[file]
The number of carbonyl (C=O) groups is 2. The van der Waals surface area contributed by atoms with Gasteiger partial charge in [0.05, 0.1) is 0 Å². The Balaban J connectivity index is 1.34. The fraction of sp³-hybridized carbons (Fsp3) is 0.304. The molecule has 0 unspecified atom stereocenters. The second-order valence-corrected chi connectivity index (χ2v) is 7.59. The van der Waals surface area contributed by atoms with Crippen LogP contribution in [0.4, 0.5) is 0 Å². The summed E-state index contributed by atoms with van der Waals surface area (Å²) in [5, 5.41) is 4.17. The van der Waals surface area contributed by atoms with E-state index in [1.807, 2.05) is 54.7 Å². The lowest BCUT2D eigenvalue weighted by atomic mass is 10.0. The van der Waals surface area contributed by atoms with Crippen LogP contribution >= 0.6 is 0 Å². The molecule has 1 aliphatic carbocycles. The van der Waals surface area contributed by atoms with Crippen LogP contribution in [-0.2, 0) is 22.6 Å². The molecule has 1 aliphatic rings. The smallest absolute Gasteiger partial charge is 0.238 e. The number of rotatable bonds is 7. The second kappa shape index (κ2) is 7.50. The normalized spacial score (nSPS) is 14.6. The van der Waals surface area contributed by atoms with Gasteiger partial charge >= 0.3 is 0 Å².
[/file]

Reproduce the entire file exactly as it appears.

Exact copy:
The number of carbonyl (C=O) groups is 2. The van der Waals surface area contributed by atoms with Gasteiger partial charge in [0.05, 0.1) is 0 Å². The Balaban J connectivity index is 1.34. The fraction of sp³-hybridized carbons (Fsp3) is 0.304. The molecule has 0 unspecified atom stereocenters. The second-order valence-corrected chi connectivity index (χ2v) is 7.59. The van der Waals surface area contributed by atoms with Crippen LogP contribution in [0.4, 0.5) is 0 Å². The summed E-state index contributed by atoms with van der Waals surface area (Å²) in [5, 5.41) is 4.17. The van der Waals surface area contributed by atoms with E-state index in [1.807, 2.05) is 54.7 Å². The lowest BCUT2D eigenvalue weighted by atomic mass is 10.0. The van der Waals surface area contributed by atoms with Crippen LogP contribution >= 0.6 is 0 Å². The molecule has 1 aliphatic carbocycles. The van der Waals surface area contributed by atoms with Crippen LogP contribution in [-0.2, 0) is 22.6 Å². The molecule has 1 aliphatic rings. The smallest absolute Gasteiger partial charge is 0.238 e. The number of rotatable bonds is 7. The second kappa shape index (κ2) is 7.50. The normalized spacial score (nSPS) is 14.6. The van der Waals surface area contributed by atoms with Gasteiger partial charge >= 0.3 is 0 Å².